Interfaith partners find meaning in brit milah ritual

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Kathleen Paget didn't know what to expect at her son Adam's brit milah. Raised Italian Catholic, Paget harbored no preconceived ideas about the ritual that accompanies circumcision. She didn't know what it involved or how her family would feel about it.

"Part of me wanted to have him circumcised in the hospital," Paget says. Eight days didn't give her much time to plan an at-home gathering.

"I didn't want to do it, and I was hoping my husband would forget about it."

But Elliot Paget wanted the ceremony. "He pretty much said, 'We're going to do it,' and it was important to him, so I wasn't going to make a big deal out of it," she says.

In mid-July the Pagets, who live in Alameda, asked Walnut Creek mohel Dr. Mark Rubenstein, who is also a pediatrician, to lead the brit milah. In front of a small interdenominational gathering of family and friends Rubenstein introduced himself, and explained the history and significance of the ceremony.

A lot of the ritual was in English, some in Hebrew, and many of the guests participated.

"Whether you were Jewish or non-Jewish, it was understandable and meaningful, and I was very pleased," Elliot Paget remembers. Kathleen Paget says she found the experience surprisingly positive and believes her son felt no pain. The actual circumcision occupied only about 30 seconds of a 40-minute ceremony.

Her relatives also found the event informative.

"There were all these nice wishes for my son," Kathleen Paget says. "It was a nice way of saying, `Welcome.'"

The brit milah "kind of secures me," Elliot Paget says. "It ensures that my son is Jewish and gets the right start."

Seventy-five percent of the ceremonies Rubenstein performs are for sons of interfaith couples. But he says not all are motivated by the same reason. Some have a brit because a relative is pressuring them to do it, he notes.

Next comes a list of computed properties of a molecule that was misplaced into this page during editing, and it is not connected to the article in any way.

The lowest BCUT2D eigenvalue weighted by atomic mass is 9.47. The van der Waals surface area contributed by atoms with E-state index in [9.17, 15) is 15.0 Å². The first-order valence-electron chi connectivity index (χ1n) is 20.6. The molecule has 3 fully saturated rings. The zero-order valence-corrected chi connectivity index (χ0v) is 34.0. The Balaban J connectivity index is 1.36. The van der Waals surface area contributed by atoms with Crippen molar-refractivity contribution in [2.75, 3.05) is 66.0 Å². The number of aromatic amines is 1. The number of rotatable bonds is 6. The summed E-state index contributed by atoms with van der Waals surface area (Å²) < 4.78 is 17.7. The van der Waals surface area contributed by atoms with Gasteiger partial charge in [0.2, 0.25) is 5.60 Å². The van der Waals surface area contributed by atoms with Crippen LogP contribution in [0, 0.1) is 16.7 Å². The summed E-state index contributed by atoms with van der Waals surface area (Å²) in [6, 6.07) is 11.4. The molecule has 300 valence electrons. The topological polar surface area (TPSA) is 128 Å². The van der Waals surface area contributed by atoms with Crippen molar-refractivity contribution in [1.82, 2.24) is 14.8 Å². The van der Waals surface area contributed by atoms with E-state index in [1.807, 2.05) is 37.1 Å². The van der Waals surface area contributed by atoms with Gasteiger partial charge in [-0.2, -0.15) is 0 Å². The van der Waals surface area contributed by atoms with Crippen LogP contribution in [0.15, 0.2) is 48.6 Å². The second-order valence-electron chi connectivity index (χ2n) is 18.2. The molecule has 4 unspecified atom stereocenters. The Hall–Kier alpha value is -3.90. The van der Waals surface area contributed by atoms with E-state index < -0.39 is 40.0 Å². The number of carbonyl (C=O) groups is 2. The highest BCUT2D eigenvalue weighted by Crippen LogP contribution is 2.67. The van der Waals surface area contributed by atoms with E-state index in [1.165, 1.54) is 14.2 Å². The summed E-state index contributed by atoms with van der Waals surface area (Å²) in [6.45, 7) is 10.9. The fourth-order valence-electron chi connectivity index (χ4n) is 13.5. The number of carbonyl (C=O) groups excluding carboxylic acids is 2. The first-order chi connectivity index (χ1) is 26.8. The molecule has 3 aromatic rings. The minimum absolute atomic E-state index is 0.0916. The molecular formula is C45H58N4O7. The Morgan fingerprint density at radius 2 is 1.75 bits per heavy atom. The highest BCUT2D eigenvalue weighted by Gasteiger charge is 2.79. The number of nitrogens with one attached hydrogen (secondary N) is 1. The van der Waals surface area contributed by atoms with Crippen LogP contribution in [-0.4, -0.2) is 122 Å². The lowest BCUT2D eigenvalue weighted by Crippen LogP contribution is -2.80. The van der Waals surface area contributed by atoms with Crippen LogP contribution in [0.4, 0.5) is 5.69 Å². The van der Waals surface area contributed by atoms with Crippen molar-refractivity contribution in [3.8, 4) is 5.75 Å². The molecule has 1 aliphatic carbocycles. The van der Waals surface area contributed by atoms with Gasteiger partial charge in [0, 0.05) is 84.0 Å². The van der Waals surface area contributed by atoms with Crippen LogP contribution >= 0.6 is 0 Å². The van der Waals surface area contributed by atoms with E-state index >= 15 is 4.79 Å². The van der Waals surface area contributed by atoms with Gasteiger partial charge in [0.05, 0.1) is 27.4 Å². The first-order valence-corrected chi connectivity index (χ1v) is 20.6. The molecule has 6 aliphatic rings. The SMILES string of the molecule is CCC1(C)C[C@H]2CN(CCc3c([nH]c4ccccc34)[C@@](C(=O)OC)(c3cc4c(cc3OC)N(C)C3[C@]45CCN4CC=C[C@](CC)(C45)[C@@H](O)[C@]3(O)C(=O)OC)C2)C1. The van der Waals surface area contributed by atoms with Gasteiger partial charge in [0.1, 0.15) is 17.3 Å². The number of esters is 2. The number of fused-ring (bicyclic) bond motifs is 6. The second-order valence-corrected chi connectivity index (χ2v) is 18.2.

"Others show a genuine interest in the ceremony."

With roots in Genesis, the brit milah recalls God's covenant with Abraham. As a sign of his obedience to God, Abraham agreed to circumcise himself. God rewarded him, and Abraham agreed to circumcise his sons to continue the covenant. The ritual has endured through the millennia, and continued even during the pogroms and the Holocaust.

Traditionally, the brit is performed on the eighth day after birth in front of a minyan of 10 men, but Reform Jews do not hold with the all-male rule. Technically, the baby's father is supposed to perform the circumcision, but most ask a qualified mohel to step in. Orthodox mohelim are required to use a special double-edged knife. But mohelim in the Reform movement — who are frequently physicians — choose from an array of techniques and tools, says Dr. Jing Piser, a Piedmont-based mohel and plastic surgeon.

Piser and her husband, Dr. Joel Piser, also a mohel, performed their son's brit milah themselves.

"The main significance was that we able to do this to the letter of the Torah," says Jing Piser, who is a Jew-by-choice. "We were able to do our own son."

While some mohelim will not perform a brit on the son of an interfaith couple, a number of Conservative and Reform ones will, on condition that the parents make a commitment to their child's Jewish education.

Reform mohelim ask prospective clients to maintain that "you're going to give your son some Jewish education — not the only education, but that he will have some Jewishness about him," Piser says. She and Rubenstein occasionally turn some couples down.

One of these "wanted to have a brit milah but not within the realms of Jewishness, and we declined," Piser says. But Kathleen Paget, though she has no plans for converting to Judaism, takes an active role in at Alameda's Temple Israel, where the Pagets are members. Ten-year-old daughter, Laura, is a student in the religious school.

Four years ago, Rubenstein performed a brit milah on Max Savage, the son of Lafayette cardiologist Dr. Walter Savage.

Savage is not Jewish and has not converted, but he enjoyed a close relationship with Jews when growing up in Westchester, N.Y. Savage, whose wife is Jewish, says they did not debate whether or not to hold the ceremony.

"My wife assumed we would have the brit," Savage says. For him as a non-Jew, the most significant part of the event was that his parents gave it their blessing by contributing a hand-embroidered white baptismal gown that had been used in the family since the 1920s. The Savages wrapped Max in the gown for the brit milah.

"Now that's tradition," says Rubenstein. "I don't care whose tradition."